PocketWizard Plus X: PW Shakes Up Flash Trigger Market With New Product Offering
PocketWizard has just announced the addition of a new trigger to its lineup: The PocketWizard Plus X. Priced at $99 (and already in stock at B&H), the Plus X offers much of the same functionality and reliability as PocketWizard’s much-beloved Plus II and Plus III, but with a simpler, no-frills interface and a gentler price. Read on for the spec list, a mini-review, and my thoughts on the new unit.
While PocketWizard’s trigger systems have been the de-facto standard for years, they have been diversifying their product line (with triggers such as the Flex TT5 and MC2) and revamping their staple product offerings (Plus and Plus II) with the Plus III, which featured a redesigned form factor, a plethora of new features, and a USB interface for upgrading firmware. Even though the Plus III is the new standard by which all other triggers are measured, and despite its lower price than the Plus II of old, there has been a constant din from photographers who would like to invest in a PocketWizard system but weren’t quite ready to shell out the $150+ per unit that the jump to PocketWizard would entail.
This may just be the perfect answer to those wishing for a Plus-lite of sorts, as the simple and robust operation is plenty for any photographer looking to get their lights off camera simply and affordably. You’ll miss out on some bells and whistles, but the Plus X still has quite a nice spec sheet. Check out the facts straight from PocketWizard:
The PocketWizard Plus X is the perfect choice for both entry level wireless shooters and current Plus II owners. Auto-sensing Transceiver technology and large, backlit channel dial make the Plus X the simplest PocketWizard ever. It is compatible with every PocketWizard FCC-version radio marketed in the USA and virtually every popular flash and camera system. And the Plus X also works with all PocketWizard-enabled studio flash units including select Profoto, Dynalite, Norman and Photogenic flashes as well as Sekonic light meters.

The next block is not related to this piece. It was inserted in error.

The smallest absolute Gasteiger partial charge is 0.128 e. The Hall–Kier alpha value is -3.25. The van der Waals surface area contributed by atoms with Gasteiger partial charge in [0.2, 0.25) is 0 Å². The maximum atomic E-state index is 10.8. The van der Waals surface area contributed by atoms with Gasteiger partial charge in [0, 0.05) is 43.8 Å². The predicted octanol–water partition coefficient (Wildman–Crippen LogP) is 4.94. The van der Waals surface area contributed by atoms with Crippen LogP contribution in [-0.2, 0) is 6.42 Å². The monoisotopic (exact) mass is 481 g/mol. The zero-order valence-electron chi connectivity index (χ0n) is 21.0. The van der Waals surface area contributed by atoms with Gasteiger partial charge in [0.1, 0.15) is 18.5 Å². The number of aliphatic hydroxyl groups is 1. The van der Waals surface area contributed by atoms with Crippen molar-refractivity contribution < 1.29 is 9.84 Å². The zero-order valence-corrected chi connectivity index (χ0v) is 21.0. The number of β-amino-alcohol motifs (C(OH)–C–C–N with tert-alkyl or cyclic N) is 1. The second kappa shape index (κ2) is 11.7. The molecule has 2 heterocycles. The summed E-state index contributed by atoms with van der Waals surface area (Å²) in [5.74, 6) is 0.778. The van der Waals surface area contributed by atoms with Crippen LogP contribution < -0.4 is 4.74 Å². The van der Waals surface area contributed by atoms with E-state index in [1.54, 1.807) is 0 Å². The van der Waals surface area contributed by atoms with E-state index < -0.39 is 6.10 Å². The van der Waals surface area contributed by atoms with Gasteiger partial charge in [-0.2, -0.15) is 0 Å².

• Auto-Sensing Transceiver – Easy to use. No settings to make.
• 10 Channels – 1-4 Classic plus 5-10 low-traffic channels
• Backlit Channel Dial – Easy to set channels in the dark
• Internal Antenna – Compact, more rugged design
• Auto-Relay Mode – Trigger remote camera and flashes simultaneously
• Transmit Only Mode – Positive operation in large groups
• Side View Design – Better subject view on camera
• PocketWizard reliability – PocketWizard compatibility
• Box Dimensions 1.75″ x 4.75″ x 5.25″ (DxWxH)
• Country of Origin: USA
Definitely impressive for just $99, if I say so myself.
I was able to use the Plus X on one shoot, as I just received the units this week. Having been a long time PW user, I had no trouble getting them set up and rockin’. Actually, to be honest, I got the box in the mail, tore that badboy open, and threw them right on my camera. I’m a male, and as a result, clearly do not read manuals until I run into trouble. I had no problems whatsoever getting these set up, dialed in, and popping flashes. In the box, as seen below, are the manual, warranty cards, a few standard cables, a lanyard, and the unit itself.